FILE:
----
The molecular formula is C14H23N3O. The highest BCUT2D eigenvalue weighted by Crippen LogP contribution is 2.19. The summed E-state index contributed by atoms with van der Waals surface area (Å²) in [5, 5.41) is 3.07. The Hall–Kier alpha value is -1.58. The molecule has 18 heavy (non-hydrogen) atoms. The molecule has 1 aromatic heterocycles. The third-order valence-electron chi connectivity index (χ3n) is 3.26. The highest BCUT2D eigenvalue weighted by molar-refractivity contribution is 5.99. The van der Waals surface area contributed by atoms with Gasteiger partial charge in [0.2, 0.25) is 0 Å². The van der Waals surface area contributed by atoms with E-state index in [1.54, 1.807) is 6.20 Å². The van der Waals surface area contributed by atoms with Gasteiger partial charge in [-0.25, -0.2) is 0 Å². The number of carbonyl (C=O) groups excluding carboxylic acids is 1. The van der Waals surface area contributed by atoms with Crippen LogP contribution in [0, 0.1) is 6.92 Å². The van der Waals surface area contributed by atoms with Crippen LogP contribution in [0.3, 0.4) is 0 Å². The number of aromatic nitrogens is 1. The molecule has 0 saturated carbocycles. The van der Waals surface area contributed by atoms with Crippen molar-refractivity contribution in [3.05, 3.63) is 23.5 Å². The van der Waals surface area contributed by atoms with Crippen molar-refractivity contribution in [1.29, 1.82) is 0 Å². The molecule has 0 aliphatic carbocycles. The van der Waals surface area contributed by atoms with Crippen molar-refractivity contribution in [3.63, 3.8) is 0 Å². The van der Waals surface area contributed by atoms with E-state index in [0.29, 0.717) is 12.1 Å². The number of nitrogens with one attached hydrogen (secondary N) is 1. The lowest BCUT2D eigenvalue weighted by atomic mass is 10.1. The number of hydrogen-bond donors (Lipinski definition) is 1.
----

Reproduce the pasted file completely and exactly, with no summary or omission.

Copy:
The molecular formula is C14H23N3O. The highest BCUT2D eigenvalue weighted by Crippen LogP contribution is 2.19. The summed E-state index contributed by atoms with van der Waals surface area (Å²) in [5, 5.41) is 3.07. The Hall–Kier alpha value is -1.58. The molecule has 18 heavy (non-hydrogen) atoms. The molecule has 1 aromatic heterocycles. The third-order valence-electron chi connectivity index (χ3n) is 3.26. The highest BCUT2D eigenvalue weighted by molar-refractivity contribution is 5.99. The van der Waals surface area contributed by atoms with Gasteiger partial charge in [0.2, 0.25) is 0 Å². The van der Waals surface area contributed by atoms with E-state index in [1.54, 1.807) is 6.20 Å². The van der Waals surface area contributed by atoms with Gasteiger partial charge in [-0.25, -0.2) is 0 Å². The number of carbonyl (C=O) groups excluding carboxylic acids is 1. The van der Waals surface area contributed by atoms with Crippen LogP contribution in [0, 0.1) is 6.92 Å². The van der Waals surface area contributed by atoms with Crippen LogP contribution in [0.3, 0.4) is 0 Å². The number of aromatic nitrogens is 1. The molecule has 0 saturated carbocycles. The van der Waals surface area contributed by atoms with Crippen molar-refractivity contribution in [3.05, 3.63) is 23.5 Å². The van der Waals surface area contributed by atoms with Crippen molar-refractivity contribution in [1.29, 1.82) is 0 Å². The molecule has 0 aliphatic carbocycles. The van der Waals surface area contributed by atoms with Crippen molar-refractivity contribution in [3.63, 3.8) is 0 Å². The van der Waals surface area contributed by atoms with E-state index in [0.29, 0.717) is 12.1 Å². The number of nitrogens with one attached hydrogen (secondary N) is 1. The lowest BCUT2D eigenvalue weighted by atomic mass is 10.1. The number of hydrogen-bond donors (Lipinski definition) is 1.